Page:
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Pepper spray stings for about 30-minutes

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A "false alarm" created some intra-day gyrations where economic reports received far less attention than weekly oil inventory data that showed a larger draw on supplies than analysts had expected, while a pepper spray incident near the International Monetary Fund building in Washington D.C. created some intra-day volatility for stocks.

Stocks looked poised to erupt in the first hour of trade after the 10:00 AM EDT release of economic data had July construction spending and the August ISM Index pretty much inline with economists' forecast.

Economists' were on target today as even the difficult to forecast August auto sales (5.2 million) and truck sales (8.2 million) were darned near identical to economists respective forecast of 5.4 million and 8.2 million.

But just as the major indices approached their DAILY R2s in the pivot matrix, the 10:30 AM EDT release of weekly oil, gasoline and distillate inventories helped put a lid on early morning bullish enthusiasm.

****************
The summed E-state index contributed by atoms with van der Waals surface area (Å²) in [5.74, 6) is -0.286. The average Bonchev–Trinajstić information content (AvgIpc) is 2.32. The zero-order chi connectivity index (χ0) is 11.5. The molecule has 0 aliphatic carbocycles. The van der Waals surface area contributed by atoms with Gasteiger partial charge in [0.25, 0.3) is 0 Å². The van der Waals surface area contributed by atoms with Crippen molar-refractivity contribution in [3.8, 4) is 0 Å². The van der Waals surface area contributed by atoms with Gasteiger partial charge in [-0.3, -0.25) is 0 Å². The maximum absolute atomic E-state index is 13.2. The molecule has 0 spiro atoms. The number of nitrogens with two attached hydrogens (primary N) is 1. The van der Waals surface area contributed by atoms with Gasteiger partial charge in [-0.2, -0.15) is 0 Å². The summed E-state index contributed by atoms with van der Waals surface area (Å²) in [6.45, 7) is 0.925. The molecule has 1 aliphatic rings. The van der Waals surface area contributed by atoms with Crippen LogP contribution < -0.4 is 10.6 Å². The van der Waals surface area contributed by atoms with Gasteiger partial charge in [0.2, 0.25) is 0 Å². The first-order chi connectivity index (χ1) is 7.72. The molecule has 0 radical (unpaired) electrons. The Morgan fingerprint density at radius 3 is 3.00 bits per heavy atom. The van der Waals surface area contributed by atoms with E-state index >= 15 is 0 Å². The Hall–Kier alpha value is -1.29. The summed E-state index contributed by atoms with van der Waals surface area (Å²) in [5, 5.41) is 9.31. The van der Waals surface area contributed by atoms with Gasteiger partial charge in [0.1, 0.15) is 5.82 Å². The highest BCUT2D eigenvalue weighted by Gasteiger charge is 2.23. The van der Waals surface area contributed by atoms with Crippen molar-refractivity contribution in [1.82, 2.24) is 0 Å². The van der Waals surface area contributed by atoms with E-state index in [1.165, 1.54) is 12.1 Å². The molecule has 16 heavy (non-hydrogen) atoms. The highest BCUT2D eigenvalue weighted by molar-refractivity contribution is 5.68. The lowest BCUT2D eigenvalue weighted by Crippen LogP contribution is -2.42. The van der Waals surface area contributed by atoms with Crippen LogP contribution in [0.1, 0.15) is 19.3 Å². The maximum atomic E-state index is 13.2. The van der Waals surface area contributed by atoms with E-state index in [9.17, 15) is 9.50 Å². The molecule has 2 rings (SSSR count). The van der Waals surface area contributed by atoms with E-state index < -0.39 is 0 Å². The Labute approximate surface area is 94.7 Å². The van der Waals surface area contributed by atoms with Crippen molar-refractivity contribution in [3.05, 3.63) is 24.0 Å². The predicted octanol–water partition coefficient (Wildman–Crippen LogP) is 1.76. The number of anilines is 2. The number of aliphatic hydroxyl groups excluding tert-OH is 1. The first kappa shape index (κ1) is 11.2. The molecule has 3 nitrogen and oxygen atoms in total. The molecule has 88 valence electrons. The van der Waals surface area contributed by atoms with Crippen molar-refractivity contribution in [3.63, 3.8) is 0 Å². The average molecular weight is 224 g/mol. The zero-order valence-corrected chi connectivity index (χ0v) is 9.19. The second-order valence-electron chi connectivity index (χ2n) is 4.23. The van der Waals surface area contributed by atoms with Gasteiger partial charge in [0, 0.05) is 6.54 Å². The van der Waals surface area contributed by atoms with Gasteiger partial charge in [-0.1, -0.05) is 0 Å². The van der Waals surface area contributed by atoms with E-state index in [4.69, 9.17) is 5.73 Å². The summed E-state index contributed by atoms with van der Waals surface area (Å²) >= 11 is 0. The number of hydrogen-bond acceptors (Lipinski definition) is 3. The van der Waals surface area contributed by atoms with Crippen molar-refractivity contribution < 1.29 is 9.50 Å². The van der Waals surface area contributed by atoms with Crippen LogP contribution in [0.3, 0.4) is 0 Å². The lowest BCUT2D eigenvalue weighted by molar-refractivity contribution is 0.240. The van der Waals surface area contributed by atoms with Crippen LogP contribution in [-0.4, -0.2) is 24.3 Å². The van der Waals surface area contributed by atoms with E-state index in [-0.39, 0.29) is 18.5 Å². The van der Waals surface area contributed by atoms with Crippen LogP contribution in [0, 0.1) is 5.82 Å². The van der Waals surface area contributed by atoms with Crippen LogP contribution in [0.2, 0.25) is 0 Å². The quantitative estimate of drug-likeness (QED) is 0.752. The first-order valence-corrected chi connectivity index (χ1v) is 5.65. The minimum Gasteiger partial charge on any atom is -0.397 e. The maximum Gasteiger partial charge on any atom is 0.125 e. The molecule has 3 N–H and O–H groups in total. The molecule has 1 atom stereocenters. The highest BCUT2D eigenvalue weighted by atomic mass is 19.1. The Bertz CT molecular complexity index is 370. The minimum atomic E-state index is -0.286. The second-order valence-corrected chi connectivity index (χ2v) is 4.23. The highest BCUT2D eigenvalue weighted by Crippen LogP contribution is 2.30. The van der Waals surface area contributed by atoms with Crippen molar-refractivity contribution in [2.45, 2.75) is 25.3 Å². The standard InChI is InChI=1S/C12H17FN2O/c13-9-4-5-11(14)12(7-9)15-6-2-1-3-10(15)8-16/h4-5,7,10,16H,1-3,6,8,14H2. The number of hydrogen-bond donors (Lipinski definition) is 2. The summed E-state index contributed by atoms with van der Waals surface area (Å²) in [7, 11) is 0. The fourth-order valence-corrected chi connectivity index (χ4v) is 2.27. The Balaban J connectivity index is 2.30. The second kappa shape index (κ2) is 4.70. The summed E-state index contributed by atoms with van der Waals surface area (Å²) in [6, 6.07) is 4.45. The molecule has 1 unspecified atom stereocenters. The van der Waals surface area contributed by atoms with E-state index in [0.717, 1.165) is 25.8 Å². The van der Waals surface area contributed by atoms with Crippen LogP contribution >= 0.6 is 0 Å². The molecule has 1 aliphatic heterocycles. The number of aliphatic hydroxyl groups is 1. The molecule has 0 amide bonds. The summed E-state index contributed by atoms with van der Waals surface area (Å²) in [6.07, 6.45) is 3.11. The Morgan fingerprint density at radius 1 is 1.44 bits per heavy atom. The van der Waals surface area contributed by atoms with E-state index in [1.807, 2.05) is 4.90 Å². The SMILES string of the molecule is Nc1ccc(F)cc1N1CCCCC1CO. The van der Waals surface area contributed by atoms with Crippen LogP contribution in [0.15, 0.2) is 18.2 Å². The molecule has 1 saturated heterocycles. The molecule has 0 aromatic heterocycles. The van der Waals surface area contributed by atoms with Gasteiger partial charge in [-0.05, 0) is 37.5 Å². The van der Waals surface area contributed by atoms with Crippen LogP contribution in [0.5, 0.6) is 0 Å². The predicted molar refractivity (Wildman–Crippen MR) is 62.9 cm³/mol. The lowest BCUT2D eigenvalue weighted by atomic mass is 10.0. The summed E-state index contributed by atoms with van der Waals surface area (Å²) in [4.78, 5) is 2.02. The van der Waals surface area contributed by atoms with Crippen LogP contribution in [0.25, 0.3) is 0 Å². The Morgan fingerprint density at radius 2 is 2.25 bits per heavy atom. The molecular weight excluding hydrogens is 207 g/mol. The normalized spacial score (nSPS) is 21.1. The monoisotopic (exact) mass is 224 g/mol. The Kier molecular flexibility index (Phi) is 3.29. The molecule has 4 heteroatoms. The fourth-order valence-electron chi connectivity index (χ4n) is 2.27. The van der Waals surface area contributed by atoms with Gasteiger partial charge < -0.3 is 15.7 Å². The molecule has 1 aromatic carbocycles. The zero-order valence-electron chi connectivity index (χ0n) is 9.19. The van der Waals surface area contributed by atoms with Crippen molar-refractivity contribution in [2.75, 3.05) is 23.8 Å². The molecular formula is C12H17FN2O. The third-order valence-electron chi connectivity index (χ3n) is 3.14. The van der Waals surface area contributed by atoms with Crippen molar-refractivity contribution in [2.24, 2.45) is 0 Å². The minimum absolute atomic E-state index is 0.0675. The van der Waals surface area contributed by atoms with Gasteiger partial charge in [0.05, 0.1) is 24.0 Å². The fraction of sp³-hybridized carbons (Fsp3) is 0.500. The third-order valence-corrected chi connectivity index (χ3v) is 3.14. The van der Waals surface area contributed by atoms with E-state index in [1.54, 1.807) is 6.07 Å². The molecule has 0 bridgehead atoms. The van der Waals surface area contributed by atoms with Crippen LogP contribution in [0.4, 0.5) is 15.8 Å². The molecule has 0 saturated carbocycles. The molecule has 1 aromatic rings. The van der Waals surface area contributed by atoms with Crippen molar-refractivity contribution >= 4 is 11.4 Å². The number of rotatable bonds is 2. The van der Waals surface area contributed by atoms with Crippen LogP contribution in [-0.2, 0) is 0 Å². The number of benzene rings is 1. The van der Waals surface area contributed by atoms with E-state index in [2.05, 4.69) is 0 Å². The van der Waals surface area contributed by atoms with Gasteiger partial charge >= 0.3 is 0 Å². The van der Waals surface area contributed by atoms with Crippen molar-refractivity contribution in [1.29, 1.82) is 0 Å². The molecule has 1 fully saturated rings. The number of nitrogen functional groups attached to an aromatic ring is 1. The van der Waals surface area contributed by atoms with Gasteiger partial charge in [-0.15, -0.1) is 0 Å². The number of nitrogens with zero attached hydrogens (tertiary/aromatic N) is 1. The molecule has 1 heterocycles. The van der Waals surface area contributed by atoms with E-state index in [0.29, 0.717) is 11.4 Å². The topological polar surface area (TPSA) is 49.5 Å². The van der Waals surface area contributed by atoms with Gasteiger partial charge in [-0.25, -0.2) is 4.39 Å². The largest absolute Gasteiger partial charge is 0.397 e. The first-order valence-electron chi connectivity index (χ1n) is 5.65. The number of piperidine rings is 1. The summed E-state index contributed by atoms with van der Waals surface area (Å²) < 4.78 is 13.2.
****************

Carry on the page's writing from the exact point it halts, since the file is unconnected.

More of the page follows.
And it was a lid, not a sharp reversal that took place on the oil data.

It wouldn't surprise me that the young boy who grabbed the girls "pepper spray necklace" might be named "Jeff." That's something I as a kid would have done on a field trip back in my youth.

While the names of today's pepper spray incident have been withheld, I'm going to say it was Charley that was yanking Frances' chain, where an accidental discharge of pepper spray near the International Monetary Fund in Washington D.C. created some jitters and saw stocks make a sharp intra-day move lower, get snapped back up when news reports became more factual.

While news out of Iraq is sketchy at times, so were the initial reports out of Washington D.C. Everyone was quick to assume the worse.

U.S. Market Watch - 09/01/04 Close

The names Charley and Frances are used as Hurrican Charley, which struck Florida just two weeks ago, and the rapidly approaching Hurricane Frances may have had some impact on broader financials, specifically the S&P Insurance Index ($IUX.X) 313.15 -1.05% today.